Mickey Walker on The Open's move to Sky
A few months ago it was announced that from 2017, as well as Sky Sports having won the contract to show the Open Championship, they also had the contract to show the Ricoh Women’s British Open and there were some murmurings of discontent amongst golfers across the UK.
When television started to arrive in homes across the UK back in the 1960s, the cost of the TV licence enabled viewers to watch the terrestrial channels and the variety of programmes that the BBC and ITV showed. There was something for everyone and, with television at that time being a novelty, very few complaints or requests for more sport, more dramas, more comedy or whatever one wanted to watch.
The situation these days with satellite TV and literally hundreds of channels dedicated to whatever topic we wish to watch available at the touch of a button means that the concept of ‘one channel fits all’ is virtually obsolete. I am not having a go at the BBC or anyone else, it’s just that nowadays the general public can choose what they want to watch when they want to watch it.
Whatever area you look at today compared to 50 or so years ago, we are now more discerning, want specific things that fulfil our needs and wants.
Television is no different. As a self- confessed sports nut, sport is what I want to watch most of. Of course I am interested in other things such as the news, good drama and occasional documentaries, but most of my viewing time is spent watching sport, and not just any sport, golf, especially the Majors, football and of course a general smattering of all sports played at the highest level. In the past the BBC tried to be all things to all people, and in the early days of TV when there weren’t any other options, by and large they succeeded.
With Sky having their own dedicated ‘golf channel’ and in any given week showing up to four tournaments live from around the world, then as a golf fan, a subscription to Sky Sports for me is a must. The quantity of how much golf Sky show, the time, money, expertise and technology that they invest in means that their coverage is second to none and their production recognised by Sky’s contemporaries and competitors as arguably the best in the sport.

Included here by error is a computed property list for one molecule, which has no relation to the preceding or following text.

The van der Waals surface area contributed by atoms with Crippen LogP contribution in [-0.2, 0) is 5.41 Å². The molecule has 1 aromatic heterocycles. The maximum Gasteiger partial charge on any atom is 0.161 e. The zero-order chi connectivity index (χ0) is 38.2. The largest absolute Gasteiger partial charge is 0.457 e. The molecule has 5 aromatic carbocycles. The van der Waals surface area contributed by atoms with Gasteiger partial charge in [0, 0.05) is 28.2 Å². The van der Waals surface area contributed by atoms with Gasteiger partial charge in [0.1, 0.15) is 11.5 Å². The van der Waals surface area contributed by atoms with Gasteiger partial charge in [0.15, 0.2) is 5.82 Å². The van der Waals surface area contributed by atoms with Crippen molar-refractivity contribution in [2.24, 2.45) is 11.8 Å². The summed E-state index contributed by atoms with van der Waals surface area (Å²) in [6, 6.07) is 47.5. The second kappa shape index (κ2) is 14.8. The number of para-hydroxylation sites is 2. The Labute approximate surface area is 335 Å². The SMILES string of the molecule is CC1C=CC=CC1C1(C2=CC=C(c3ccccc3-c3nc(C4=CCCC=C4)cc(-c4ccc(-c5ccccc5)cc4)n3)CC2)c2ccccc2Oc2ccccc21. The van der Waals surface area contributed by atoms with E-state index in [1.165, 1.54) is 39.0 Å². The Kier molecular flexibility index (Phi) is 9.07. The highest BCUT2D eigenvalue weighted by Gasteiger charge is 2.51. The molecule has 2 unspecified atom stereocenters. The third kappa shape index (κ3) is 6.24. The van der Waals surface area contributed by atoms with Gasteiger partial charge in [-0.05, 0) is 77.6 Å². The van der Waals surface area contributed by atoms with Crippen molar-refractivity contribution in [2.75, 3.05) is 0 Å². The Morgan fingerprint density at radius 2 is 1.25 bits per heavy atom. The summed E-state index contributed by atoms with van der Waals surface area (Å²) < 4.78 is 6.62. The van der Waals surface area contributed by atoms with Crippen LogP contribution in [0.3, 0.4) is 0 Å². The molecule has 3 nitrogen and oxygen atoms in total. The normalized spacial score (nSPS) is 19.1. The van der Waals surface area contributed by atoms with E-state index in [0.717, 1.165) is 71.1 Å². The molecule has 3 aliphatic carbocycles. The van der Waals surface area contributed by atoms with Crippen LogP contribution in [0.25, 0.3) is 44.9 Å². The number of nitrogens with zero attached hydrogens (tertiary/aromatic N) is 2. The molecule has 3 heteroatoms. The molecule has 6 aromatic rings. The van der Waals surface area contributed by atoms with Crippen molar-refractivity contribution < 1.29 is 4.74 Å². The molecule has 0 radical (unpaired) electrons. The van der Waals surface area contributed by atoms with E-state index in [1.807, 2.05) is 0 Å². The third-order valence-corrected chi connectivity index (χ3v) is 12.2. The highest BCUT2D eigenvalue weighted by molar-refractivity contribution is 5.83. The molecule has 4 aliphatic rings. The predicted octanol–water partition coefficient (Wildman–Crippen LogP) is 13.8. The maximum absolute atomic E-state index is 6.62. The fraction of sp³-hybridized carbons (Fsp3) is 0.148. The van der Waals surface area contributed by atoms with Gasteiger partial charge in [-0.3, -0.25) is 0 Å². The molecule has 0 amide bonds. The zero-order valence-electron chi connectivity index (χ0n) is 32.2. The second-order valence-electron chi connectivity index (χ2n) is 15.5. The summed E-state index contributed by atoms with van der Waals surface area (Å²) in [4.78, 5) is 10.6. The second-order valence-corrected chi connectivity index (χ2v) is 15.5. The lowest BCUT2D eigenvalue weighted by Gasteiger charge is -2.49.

Having a dedicated golf channel means that in the event that the tournament over-runs the viewer isn’t going to miss the most crucial part of the tournament, as Sky have the capacity to stay on air until a result is reached, even if that means airing the conclusion the next day.
I suggest that if you can’t get to Germany, you cross off the three days of September 18-20 to be a couch potato so that you don’t miss any of the action One of the other things that I really appreciate about Sky’s coverage, is how comprehensive it is. When Sky show the Solheim Cup from Germany in September this year, viewers will be able to watch all the action from before the first ball is struck until after the final putt has been holed. In fact, just as I and thousands of golf fans across the UK do for the Ryder Cup, I suggest that if you can’t get to Germany, you cross off the three days of September 18-20 to be a couch potato so that you don’t miss any of the action.
The acquisition of the Ricoh British Women’s Open means that from 2017 Sky will show all five of the women’s Majors as well as the four men’s.
As someone who works on women’s golf at Sky you might be thinking “well of course Mickey will be saying all those positive things since she has a vested interest.”
I do have a vested interest in women’s golf being shown to the golfing public. I have spent three-quarters of my life involved in golf, and I am excited and proud to see the levels that the best female golfers in the world are now achieving. I get a huge buzz every time women’s golf is shown on TV and it gains some more fans when viewers see just how good the level of play is these days.
Inevitably, the fans who enjoyed watching the British Women’s Open on the BBC will feel a sense of loss, disappointment and maybe anger.
I know that it’s a cliché, but times change and we now live in such a different world than when I started playing golf, but as a huge fan of golf, I love the fact that I can watch coverage of my favourite sport year-round.